Personal weapons and protective clothing used in combat or for ceremonial purposes, regarded as objects of beauty as well as of practical use. In Europe armourers have invariably been workers in metal, but in other parts of the world materials such as wickerwork, bone, and coconut fibre have been used. Outside Europe, the richest traditions of arms and armour have been in the Japanese and Indo‐Persian cultures, in which metal (in the form of both mail and plate) is combined with leather and padded and studded textiles. European armour reached its highest peak of development in the 15th and 16th centuries, when plate armour, which had gradually replaced mail, encased the whole body in an ingeniously articulated suit. The finest armours were made in Germany and Milan; the main English centre of production was Greenwich, where Henry VIII established workshops. Henry's own armours were intended more for the tournament than the battlefield, because by the 16th century firearms were becoming so effective that armour could not be made proof against bullets without being excessively heavy. Cavalry continued to wear breast and back plates until the early 18th century, however. Among weapons, the sword occupies pride of place as the symbol of knighthood, justice, and power. Certain towns – notably Toledo in Spain in the 16th and 17th centuries – have been famous for their production and in Japan the blades of the great swordsmiths are regarded with an almost religious veneration.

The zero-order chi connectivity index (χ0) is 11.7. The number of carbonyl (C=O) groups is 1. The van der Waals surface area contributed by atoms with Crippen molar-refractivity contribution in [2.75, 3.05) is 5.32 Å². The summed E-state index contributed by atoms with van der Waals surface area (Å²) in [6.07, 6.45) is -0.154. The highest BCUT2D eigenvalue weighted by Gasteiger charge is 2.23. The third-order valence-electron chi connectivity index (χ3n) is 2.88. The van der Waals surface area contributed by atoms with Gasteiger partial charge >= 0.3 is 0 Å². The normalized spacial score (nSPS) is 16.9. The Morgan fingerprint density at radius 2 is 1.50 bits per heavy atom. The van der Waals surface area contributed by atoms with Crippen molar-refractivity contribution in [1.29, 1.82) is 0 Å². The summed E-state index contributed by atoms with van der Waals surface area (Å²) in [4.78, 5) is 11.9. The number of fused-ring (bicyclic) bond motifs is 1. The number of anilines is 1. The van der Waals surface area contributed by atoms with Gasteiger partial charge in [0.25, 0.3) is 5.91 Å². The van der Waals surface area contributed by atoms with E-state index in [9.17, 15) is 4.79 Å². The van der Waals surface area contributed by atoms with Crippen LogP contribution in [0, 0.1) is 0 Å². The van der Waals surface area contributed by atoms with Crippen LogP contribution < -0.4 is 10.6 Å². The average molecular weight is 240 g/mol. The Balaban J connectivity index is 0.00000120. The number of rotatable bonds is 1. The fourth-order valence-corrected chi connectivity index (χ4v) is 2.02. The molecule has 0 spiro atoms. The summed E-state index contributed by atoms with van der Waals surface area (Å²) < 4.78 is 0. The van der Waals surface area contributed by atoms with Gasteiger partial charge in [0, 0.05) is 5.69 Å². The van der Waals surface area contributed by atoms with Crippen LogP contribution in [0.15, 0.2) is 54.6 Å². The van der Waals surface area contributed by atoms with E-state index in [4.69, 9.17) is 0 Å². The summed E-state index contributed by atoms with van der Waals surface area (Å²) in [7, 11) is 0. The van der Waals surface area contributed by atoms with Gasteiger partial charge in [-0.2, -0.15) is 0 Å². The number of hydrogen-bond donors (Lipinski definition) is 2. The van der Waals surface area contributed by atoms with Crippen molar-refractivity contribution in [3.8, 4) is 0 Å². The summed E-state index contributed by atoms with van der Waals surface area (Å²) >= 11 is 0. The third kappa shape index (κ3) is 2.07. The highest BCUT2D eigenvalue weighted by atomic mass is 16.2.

Subjects: History by Period.